Herriman Man Prepares to Teach Fishing Program for 11th Year
Mar 10, 2016 09:37AM ● Published by Bryan Scott
By Tori La Rue | email@example.com
South Valley - Andrew Rose is gearing up to teach another school of students how to fish at the Herriman Cove Pond in April.
Within the past 10 years, Rose, 39, of Herriman has taught more than 50 local children the basics of his favorite hobby through the Community Fisheries Club developed through the Utah Division of Wildlife Resources.
“I started volunteering because I want to help any and all kids learn how to fish, if they are interested, because they don’t know what they are missing out on if they’ve never tried it,” he said.
The program’s purpose is to give children in urban and suburban areas the opportunity to fish, even when they don’t live close to a large body of water, according to Tonya Kieffer, division wildlife recreational specialist. The division stocks fish in neighborhood ponds and educates volunteers, like Rose, who instruct the six-session, two-hour club meetings.
Rose starts out each class with some instruction before the group casts in their lines. He teaches the 6- to 13-year-olds about safety basics first, and then he teaches how to tie fishing knots, cast a line and hook a fish.
Later on in the program, he teaches about the biology and ecology of the pond and fish, giving them a balanced fishing education, but the best part is when they hit the pond.
One of Rose’s favorite moments in Community Fisheries Club was helping a child with severe autism catch his first fish, because afterward the child was “just beaming,” he said.
“Most of these kids have never been fishing before, and there’s nothing like seeing the excitement of someone when they catch their first fish, and that’s what makes it worth it – that’s why I volunteer,” Rose said.
The pond is stocked so fishers will catch one fish per hour on average. Catfish and rainbow trout are the most common catches at Utah’s fisheries, but participants might also catch bluegill and largemouth bass.
“Occasionally we put brood stock trout in the ponds, and that’s always fun and exciting for someone to catch a 25- to 26-inch fish from a small pond, especially if it’s public, even though they’re not very pretty,” he said. “Fishing is a way for residents to escape everyday life and reduce stress.”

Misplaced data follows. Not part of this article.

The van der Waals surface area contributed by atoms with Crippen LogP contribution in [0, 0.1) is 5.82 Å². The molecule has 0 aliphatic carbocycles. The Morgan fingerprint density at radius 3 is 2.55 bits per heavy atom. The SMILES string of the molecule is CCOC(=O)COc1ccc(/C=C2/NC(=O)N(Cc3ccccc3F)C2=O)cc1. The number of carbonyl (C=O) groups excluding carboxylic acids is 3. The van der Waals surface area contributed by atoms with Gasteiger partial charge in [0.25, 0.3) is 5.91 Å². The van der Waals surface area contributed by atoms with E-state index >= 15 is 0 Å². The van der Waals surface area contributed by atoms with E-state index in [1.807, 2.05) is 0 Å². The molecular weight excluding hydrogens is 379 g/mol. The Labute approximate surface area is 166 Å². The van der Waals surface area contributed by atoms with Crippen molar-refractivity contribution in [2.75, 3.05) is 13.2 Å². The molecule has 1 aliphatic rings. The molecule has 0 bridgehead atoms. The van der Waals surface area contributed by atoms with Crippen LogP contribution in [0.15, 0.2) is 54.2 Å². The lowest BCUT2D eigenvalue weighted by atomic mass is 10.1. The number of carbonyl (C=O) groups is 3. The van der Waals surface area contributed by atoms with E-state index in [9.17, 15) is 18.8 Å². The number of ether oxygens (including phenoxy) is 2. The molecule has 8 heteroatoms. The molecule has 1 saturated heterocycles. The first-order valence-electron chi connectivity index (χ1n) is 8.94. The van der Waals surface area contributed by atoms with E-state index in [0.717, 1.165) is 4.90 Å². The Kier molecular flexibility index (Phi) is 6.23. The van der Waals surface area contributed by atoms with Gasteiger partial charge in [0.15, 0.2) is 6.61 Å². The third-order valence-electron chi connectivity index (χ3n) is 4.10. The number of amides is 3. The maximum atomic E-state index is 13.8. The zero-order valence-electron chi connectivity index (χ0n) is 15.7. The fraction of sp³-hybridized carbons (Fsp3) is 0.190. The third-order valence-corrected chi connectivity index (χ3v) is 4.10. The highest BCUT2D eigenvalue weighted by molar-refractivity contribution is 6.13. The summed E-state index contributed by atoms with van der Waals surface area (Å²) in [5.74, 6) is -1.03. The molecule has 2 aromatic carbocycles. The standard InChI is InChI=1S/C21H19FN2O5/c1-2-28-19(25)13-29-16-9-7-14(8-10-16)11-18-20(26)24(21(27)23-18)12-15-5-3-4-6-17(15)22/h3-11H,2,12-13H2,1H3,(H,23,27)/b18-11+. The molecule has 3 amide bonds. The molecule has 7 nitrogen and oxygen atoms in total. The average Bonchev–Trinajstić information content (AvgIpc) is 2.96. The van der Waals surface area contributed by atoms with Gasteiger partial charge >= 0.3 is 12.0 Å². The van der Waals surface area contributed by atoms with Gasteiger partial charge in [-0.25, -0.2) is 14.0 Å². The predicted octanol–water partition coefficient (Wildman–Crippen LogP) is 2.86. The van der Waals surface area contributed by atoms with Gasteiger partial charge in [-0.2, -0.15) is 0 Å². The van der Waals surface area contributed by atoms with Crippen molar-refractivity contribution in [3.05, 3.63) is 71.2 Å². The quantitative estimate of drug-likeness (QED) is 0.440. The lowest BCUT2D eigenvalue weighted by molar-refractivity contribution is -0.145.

Rose welcomes the siblings, parents and other family members of participants to join in the club, because he believes fishing is more fun to do with the people you care about.
Rose’s passion for fishing started when he was “a babe in arms,” he said. Rose’s father took him on fishing trips when Rose was a baby, and as soon as he could hold a fishing pole, he was fishing on his own. Rose made sure his two children, Morgan and Aiden, now 11 and 8, had a similar experience.
Morgan, his oldest, caught her first fish in the Herriman Cove Pond.
As soon as Rose’s children were old enough, they began coming to the club and assisting him in teaching, and they love it.
While the city rents out fishing equipment, Rose said he usually brings some of his own for children and their families to borrow.
“I usually bring the generic kind of fishing stuff, and I end up giving a lot of it away,” he said. “I know they’ll use it, and I know they’re having fun, and you really can’t put a price tag on that.”
The Herriman Community Fisheries program is now accepting registration online or by phone at 801-254-7667. There’s a $15 fee, which includes a T-shirt, and space is limited. The club begins in April. For exact dates, visit http://www.herriman.org.
Riverton has not announced their dates for their community fishery club at Riverton Pond. For more information call 801-208-3121.
For a full list of community fisheries visit http://wildlife.utah.gov/cf/clubs.php